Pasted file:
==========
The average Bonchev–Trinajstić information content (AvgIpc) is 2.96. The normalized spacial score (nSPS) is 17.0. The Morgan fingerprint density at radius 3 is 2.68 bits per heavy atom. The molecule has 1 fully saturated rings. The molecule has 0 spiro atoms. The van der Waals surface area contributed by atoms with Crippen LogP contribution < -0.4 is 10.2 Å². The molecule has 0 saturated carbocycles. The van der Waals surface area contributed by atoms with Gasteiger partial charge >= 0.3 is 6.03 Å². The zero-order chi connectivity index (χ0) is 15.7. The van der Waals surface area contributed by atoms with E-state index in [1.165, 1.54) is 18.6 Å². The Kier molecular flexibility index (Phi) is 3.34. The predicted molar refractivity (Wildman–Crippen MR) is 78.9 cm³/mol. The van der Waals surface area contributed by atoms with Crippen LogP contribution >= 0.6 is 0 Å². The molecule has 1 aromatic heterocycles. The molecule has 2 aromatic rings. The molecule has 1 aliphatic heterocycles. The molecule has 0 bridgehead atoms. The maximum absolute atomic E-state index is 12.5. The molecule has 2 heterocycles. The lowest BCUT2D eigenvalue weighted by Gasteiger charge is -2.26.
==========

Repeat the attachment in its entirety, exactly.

The average Bonchev–Trinajstić information content (AvgIpc) is 2.96. The normalized spacial score (nSPS) is 17.0. The Morgan fingerprint density at radius 3 is 2.68 bits per heavy atom. The molecule has 1 fully saturated rings. The molecule has 0 spiro atoms. The van der Waals surface area contributed by atoms with Crippen LogP contribution < -0.4 is 10.2 Å². The molecule has 0 saturated carbocycles. The van der Waals surface area contributed by atoms with Gasteiger partial charge >= 0.3 is 6.03 Å². The zero-order chi connectivity index (χ0) is 15.7. The van der Waals surface area contributed by atoms with E-state index in [1.165, 1.54) is 18.6 Å². The Kier molecular flexibility index (Phi) is 3.34. The predicted molar refractivity (Wildman–Crippen MR) is 78.9 cm³/mol. The van der Waals surface area contributed by atoms with Crippen LogP contribution >= 0.6 is 0 Å². The molecule has 1 aromatic heterocycles. The molecule has 2 aromatic rings. The molecule has 1 aliphatic heterocycles. The molecule has 0 bridgehead atoms. The maximum absolute atomic E-state index is 12.5. The molecule has 2 heterocycles. The lowest BCUT2D eigenvalue weighted by Gasteiger charge is -2.26.